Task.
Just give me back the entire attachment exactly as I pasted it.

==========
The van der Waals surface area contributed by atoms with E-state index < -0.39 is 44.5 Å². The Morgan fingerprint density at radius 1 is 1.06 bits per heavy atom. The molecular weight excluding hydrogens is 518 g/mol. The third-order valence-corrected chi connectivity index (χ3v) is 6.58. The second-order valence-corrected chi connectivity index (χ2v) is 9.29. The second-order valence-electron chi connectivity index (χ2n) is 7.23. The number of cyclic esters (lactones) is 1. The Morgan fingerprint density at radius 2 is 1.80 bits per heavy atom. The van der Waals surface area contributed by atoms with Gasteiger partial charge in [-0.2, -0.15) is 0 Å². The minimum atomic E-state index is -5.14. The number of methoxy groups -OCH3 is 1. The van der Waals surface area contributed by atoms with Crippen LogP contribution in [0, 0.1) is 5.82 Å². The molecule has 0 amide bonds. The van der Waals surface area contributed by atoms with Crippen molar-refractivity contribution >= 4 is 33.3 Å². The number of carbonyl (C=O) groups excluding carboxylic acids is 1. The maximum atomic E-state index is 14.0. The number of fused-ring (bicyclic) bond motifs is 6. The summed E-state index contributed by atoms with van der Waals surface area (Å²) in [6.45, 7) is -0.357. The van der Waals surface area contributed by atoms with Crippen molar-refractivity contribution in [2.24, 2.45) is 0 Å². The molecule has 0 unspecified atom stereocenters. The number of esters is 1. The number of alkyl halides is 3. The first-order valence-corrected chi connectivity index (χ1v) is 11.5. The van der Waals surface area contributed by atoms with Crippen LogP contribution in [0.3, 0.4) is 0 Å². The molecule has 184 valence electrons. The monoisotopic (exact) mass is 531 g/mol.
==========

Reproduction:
The van der Waals surface area contributed by atoms with E-state index < -0.39 is 44.5 Å². The Morgan fingerprint density at radius 1 is 1.06 bits per heavy atom. The molecular weight excluding hydrogens is 518 g/mol. The third-order valence-corrected chi connectivity index (χ3v) is 6.58. The second-order valence-corrected chi connectivity index (χ2v) is 9.29. The second-order valence-electron chi connectivity index (χ2n) is 7.23. The number of cyclic esters (lactones) is 1. The Morgan fingerprint density at radius 2 is 1.80 bits per heavy atom. The van der Waals surface area contributed by atoms with Gasteiger partial charge in [-0.2, -0.15) is 0 Å². The minimum atomic E-state index is -5.14. The number of methoxy groups -OCH3 is 1. The van der Waals surface area contributed by atoms with Crippen LogP contribution in [0, 0.1) is 5.82 Å². The molecule has 0 amide bonds. The van der Waals surface area contributed by atoms with Crippen molar-refractivity contribution >= 4 is 33.3 Å². The number of carbonyl (C=O) groups excluding carboxylic acids is 1. The maximum atomic E-state index is 14.0. The number of fused-ring (bicyclic) bond motifs is 6. The summed E-state index contributed by atoms with van der Waals surface area (Å²) in [6.45, 7) is -0.357. The van der Waals surface area contributed by atoms with Crippen molar-refractivity contribution in [2.24, 2.45) is 0 Å². The molecule has 0 unspecified atom stereocenters. The number of esters is 1. The number of alkyl halides is 3. The first-order valence-corrected chi connectivity index (χ1v) is 11.5. The van der Waals surface area contributed by atoms with Crippen LogP contribution in [0.3, 0.4) is 0 Å². The molecule has 184 valence electrons. The monoisotopic (exact) mass is 531 g/mol.